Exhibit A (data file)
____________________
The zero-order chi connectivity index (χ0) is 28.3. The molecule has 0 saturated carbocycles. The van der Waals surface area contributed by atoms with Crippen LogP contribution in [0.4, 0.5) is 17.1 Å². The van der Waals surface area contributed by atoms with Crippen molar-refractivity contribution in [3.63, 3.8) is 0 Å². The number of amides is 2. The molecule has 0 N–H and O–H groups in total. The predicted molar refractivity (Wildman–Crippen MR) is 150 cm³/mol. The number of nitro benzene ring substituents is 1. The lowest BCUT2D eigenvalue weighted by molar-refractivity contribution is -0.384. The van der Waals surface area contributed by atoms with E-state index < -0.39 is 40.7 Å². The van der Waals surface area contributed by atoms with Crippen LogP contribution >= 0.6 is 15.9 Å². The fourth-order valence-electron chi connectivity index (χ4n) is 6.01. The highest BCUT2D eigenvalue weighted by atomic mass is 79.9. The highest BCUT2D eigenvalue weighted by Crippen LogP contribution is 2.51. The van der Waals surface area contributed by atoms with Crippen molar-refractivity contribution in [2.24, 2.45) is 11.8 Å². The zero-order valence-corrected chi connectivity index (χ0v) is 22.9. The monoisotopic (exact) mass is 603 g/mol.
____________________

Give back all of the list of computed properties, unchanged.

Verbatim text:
The zero-order chi connectivity index (χ0) is 28.3. The molecule has 0 saturated carbocycles. The van der Waals surface area contributed by atoms with Crippen LogP contribution in [0.4, 0.5) is 17.1 Å². The van der Waals surface area contributed by atoms with Crippen molar-refractivity contribution in [3.63, 3.8) is 0 Å². The number of amides is 2. The molecule has 0 N–H and O–H groups in total. The predicted molar refractivity (Wildman–Crippen MR) is 150 cm³/mol. The number of nitro benzene ring substituents is 1. The lowest BCUT2D eigenvalue weighted by molar-refractivity contribution is -0.384. The van der Waals surface area contributed by atoms with E-state index < -0.39 is 40.7 Å². The van der Waals surface area contributed by atoms with Crippen LogP contribution >= 0.6 is 15.9 Å². The fourth-order valence-electron chi connectivity index (χ4n) is 6.01. The highest BCUT2D eigenvalue weighted by atomic mass is 79.9. The highest BCUT2D eigenvalue weighted by Crippen LogP contribution is 2.51. The van der Waals surface area contributed by atoms with Crippen molar-refractivity contribution in [2.24, 2.45) is 11.8 Å². The zero-order valence-corrected chi connectivity index (χ0v) is 22.9. The monoisotopic (exact) mass is 603 g/mol.